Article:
On January 9, 2009, five teenagers were shot outside of Chicago's Dunbar High School as a crowd was leaving the gym after a basketball game. It appears that none of the victims attended the school. The incident appears to be gang-related; but the shooters have yet to be apprehended so their motivation is at this point unknown.
Discussions about youth sports uusally focus on unruly parents, post-game handshake problems, crazed and unsportsmanlike parents, coaches who won't play kids, issues pertaining to physicals, sports concussions, sports psychology and a host of other important issues. But as anybody who runs a large urban program knows, the possibility of violence, even gun violence, is very real.
Can It Happen At My Child's School? Yes It Can
Violence can rear its ugly head at any urban school. Dunbar is an inner city public school, but violence can occur in any urban environment, including private schools, no matter how exclusive. Last year in San Francisco, a spectator at a Catholic high school was murdered while standing outside of the gym at halftime smoking a cigarette. Gun violence was reported at a number of other high school athletic contests around the country last year, including games in Putnam, Oklahoma and Portland, Oregon. The Portland shooting was particularly disturbing, as the shooters weren't deterred by the presence of 15 police officers working the contest. When 15 police officers at a high school athletic event aren't enough to deter an outbreak of gun violence, you know you've got problems.
Some Strategies For The Urban Administrator
The potential for violence creates some real problems for those who run athletic programs at urban schools which require them to be proactive. Administrators can usually predict problems they'll confront in their gyms in advance. They know or should know which spectators have a history of violence or have scores to settle, and which neighborhoods have rivalries. Armed with that knowledge, they can take steps to minimize the risk of violence as much as possible, such as by using a metal detector to screen fans entering the gym and by having enough security personnel on site for crowd control in case things look like they are getting out of hand.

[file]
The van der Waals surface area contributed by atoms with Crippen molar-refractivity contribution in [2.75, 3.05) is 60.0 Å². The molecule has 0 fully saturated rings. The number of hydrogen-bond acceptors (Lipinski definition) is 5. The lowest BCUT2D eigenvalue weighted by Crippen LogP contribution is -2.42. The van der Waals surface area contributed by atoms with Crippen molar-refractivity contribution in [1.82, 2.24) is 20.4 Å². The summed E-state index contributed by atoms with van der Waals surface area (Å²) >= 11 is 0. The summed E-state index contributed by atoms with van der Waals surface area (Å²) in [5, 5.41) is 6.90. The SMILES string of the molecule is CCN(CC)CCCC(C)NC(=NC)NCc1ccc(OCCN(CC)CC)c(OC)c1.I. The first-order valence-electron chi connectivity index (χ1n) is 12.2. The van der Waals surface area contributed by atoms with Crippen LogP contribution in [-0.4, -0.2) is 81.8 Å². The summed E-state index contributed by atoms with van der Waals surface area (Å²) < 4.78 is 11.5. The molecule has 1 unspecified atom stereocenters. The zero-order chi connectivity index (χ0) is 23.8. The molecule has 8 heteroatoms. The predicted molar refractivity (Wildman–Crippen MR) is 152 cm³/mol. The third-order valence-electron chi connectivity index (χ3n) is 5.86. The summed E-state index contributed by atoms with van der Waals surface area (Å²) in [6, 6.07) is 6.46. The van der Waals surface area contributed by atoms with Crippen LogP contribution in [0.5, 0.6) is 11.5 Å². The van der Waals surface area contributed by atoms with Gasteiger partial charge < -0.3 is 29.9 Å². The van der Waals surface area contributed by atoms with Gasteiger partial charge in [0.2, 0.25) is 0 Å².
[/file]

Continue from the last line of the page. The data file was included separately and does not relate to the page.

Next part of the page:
Urban athletic administrators can and should cultivate relationships with local police, school police, and school security so that the police will be able to warn them of outside incidents that have the potential to flare up into violence at a game. Did a kid brandish a knife outside of school on Thursday when School A played School B? Was that kid caught or even identified? Better increase security for a while when School A and School B play their next few games - and you'd better be especially vigilant in the rematch between School A and School B.
As an additional safeguard, urban athletic administrators can request that a member of the police force and/or school security who work with the visiting school or in the visiting team's neighborhood to attend the game, as they are in the best position to know the kids who may cause trouble.
Of course an urban athletic administrator has all of the classic youth sports problems. Tough parents, playing time, etc ... are real problems no matter where the school is located. But they also have to deal with problems that are more common in urban schools than in rural or suburban areas . The fact that we seldom hear of gang-related shootings like the one at Dunbar doesn't mean that they're not always on the urban athletic administrator's mind. It's a good bet that every urban athletic administrator knows that an incident like the one at Dunbar could happen at their school under the right, or should I say wrong, set of circumstances.
Solutions Can Be Expensive - But The Expense Is Worthwhile
Chicago schools will continue to play interscholastic sports . The recent shooting is likely to result in heightened security and a more visible presence of police at some games, but the need of athletic directors to be ever vigilant and on guard against the threat of violence won't go away after the incident is no longer making headlines.
The extra security will no doubt be very visible, but it will also be expensive. The police and the city will bear some of the costs, but Chicago's athletic program will be forced to shoulder a lot of the costs too.
Keeping fans and players safe is worth every penny of extra expense, of course.
It's a shame that some of the schools that can least afford it, however, are the ones that end up having to pay more.